You may have seen headlines this week that say food allergy can lower your risk for COVID-19 infection. These reports come from a NIH study (nicknamed HEROS*) published in the Journal of Allergy and Clinical Immunology. The headlines seem like good news. But a deeper look at the research shows that the connection between food allergy and lower infection risk might not be so certain. Here’s what you need to know about this study and the results.
Food Allergy Does Not Protect People From COVID-19
The results of the HEROS study suggest a lower infection risk, but not complete protection, for people with food allergy. And researchers are still not sure why food allergy would lead to a lower risk of COVID-19 infection.
“It is always important to look at methodology, as many studies, such as this one, are only designed to find associations of various patient characteristics with outcomes,” shared Dr. David Stukus, member of AAFA’s Medical Scientific Council and Professor of Clinical Pediatrics at Nationwide Children’s Hospital and The Ohio State University College of Medicine. “While this study identified fewer COVID-19 infections in participants who self-reported a history of food allergy, that information does not mean food allergies somehow caused that protection. While these findings are interesting, understanding these limitations is very important.”
The results of this study should not stop people from taking protective measures against COVID-19, including getting the COVID-19 vaccine. Taking these measures can protect both children and vulnerable family members.
Is Allergic (Type 2) Inflammation to Blame?
When looking at the results, the researchers thought that allergic inflammation might explain the lower infection risk for people with food allergy. This type of inflammation is known as type 2 inflammation. The COVID-19 virus uses a protein called the ACE2 receptor to enter cells and infect a person. Type 2 inflammation may lower levels of the ACE2 receptor on the surface of airway cells and lower risk of infection. Type 2 inflammation is common in food allergy. But type 2 inflammation is common in other allergic conditions like asthma, eczema, and allergic rhinitis too. But the study did not find a lower risk for COVID-19 infection for people with asthma, eczema, or allergic rhinitis. Therefore, it is unlikely that type 2 inflammation is the reason for lower infection risk among people with food allergies.
How Does Body Weight and Obesity Factor In?
The study also found that obesity (and high body mass index − BMI) raises COVID-19 infection risk. But the study did not address obesity in the food allergy data. People on restricted diets due to food allergies may have lower BMI, and this is unrelated to the allergic disease itself.
Behavior Offers a Better Explanation Why People With Food Allergies May Have Lower Risk of COVID-19 Infection
Researchers collected data for this study at the start of the COVID-19 pandemic. A more likely reason why people with food allergies had lower infection rates early in the pandemic relates to behavior. For example, people with food allergies eat out at restaurants less often to avoid allergic reactions. This behavior can also limit exposure to the virus that causes COVID-19. People with food allergies may have been extra careful during this time, which would have lowered their risk for infection anyway. These results highlight the importance of taking protective measures against COVID-19.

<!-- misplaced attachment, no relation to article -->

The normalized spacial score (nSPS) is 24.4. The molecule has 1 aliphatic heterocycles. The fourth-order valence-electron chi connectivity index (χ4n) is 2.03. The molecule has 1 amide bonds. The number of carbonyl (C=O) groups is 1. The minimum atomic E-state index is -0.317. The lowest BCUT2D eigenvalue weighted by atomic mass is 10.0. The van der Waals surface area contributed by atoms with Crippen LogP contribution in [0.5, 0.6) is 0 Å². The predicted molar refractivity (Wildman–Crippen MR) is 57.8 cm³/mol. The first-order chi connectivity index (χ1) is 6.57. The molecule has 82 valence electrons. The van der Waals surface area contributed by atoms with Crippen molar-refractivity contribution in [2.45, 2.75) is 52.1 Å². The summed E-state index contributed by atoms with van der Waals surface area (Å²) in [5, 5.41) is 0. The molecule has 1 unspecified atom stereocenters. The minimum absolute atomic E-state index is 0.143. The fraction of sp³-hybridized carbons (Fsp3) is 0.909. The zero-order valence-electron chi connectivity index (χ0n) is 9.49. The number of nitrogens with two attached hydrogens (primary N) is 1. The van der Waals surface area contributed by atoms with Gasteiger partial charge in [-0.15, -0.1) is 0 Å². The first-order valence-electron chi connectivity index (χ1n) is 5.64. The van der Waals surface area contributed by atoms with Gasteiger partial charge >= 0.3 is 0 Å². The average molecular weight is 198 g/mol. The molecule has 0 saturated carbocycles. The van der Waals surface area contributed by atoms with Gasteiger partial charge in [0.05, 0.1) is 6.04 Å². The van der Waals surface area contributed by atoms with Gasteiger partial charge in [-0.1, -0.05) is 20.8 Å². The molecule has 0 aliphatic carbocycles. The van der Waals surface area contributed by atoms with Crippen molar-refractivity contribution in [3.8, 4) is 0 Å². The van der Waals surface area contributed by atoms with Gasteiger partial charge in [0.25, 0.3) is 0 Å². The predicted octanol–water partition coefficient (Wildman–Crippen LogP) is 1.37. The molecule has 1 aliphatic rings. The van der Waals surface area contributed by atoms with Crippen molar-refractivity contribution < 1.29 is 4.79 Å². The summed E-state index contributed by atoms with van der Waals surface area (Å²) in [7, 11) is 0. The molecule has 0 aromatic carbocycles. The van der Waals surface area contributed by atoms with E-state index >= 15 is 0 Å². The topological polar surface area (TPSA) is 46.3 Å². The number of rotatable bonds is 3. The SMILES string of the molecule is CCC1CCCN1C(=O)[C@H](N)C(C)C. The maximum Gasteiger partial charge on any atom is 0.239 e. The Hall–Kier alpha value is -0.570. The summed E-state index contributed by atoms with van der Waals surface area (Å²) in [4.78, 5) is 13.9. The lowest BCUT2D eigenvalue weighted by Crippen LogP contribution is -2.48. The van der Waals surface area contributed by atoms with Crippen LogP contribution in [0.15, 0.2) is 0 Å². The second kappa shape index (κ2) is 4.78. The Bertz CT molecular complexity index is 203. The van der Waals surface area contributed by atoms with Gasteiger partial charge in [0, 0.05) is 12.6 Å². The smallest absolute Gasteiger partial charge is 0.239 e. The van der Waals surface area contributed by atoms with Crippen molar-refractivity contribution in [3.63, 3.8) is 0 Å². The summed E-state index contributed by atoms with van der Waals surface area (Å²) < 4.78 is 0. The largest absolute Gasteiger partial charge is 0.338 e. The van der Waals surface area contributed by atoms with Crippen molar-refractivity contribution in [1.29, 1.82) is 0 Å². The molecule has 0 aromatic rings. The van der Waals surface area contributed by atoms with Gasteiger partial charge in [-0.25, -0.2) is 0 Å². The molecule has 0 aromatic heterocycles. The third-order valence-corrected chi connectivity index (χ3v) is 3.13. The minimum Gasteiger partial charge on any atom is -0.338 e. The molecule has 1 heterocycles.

The Timing of the Study Affected the Results
The timing of the study is important to note. Researchers collected the data before COVID-19 vaccines became widely available. Vaccines offer more protection and have been proven to lower COVID-19 infection risk. The study period was also before the start of major variants like Delta and Omicron. These variants were more contagious than the original COVID-19 strain. More research is needed to understand infection risk in current times.
About the HEROS Study
The HEROS study looked at COVID-19 infection among people with food allergy, asthma, eczema, and allergic rhinitis. The HEROS researchers concluded:
- Having self-reported, doctor-diagnosed food allergy cut COVID-19 infection risk in half
- Asthma, eczema, and allergic rhinitis did not reduce infection risk
- Asthma did not increase infection risk
The study also looked at the risk of COVID-19 infection in children. Children 12 years or younger were as likely to become infected as teenagers and adults. But 75% of children who got COVID-19 did not show any symptoms, compared to 59% of teenagers and 37% of adults.
Researchers collected data between May 2020 and February 2021. The study monitored for COVID-19 infection in more than 4,000 people in over 1,300 households. About half of the children, teenagers, and adults in the study had food allergy, asthma, eczema, or allergic rhinitis.
Along with self-reports, the HEROS study team also looked at the levels of immunoglobulin E (IgE) antibodies. These antibodies play a key role in allergic disease.
To measure COVID-19 infection, participants took nasal swab tests every two weeks. They also filled out weekly surveys. Researchers collected blood samples during the study to measure IgE levels.
- For the first year of the COVID-19 pandemic, people with food allergies had a lower risk for getting sick with COVID-19, but the reasons why may relate to behavior and not disease.
- We need more research to understand the connection between COVID-19 and allergic diseases.
- Keep following recommendations to reduce your chances of getting sick.
- Remember, headlines don’t tell the whole story.
More information about the HEROS study can be found here.
For more information on COVID-19, asthma, and allergies, visit AAFA’s COVID-19 Resource Center.
*HEROS: Human Epidemiology and Response to SARS-CoV-2 (HEROS) study
Medical Review: June 2022 by David Stukus, MD, and Mitchell Grayson, MD, FAAAAI, FACAAI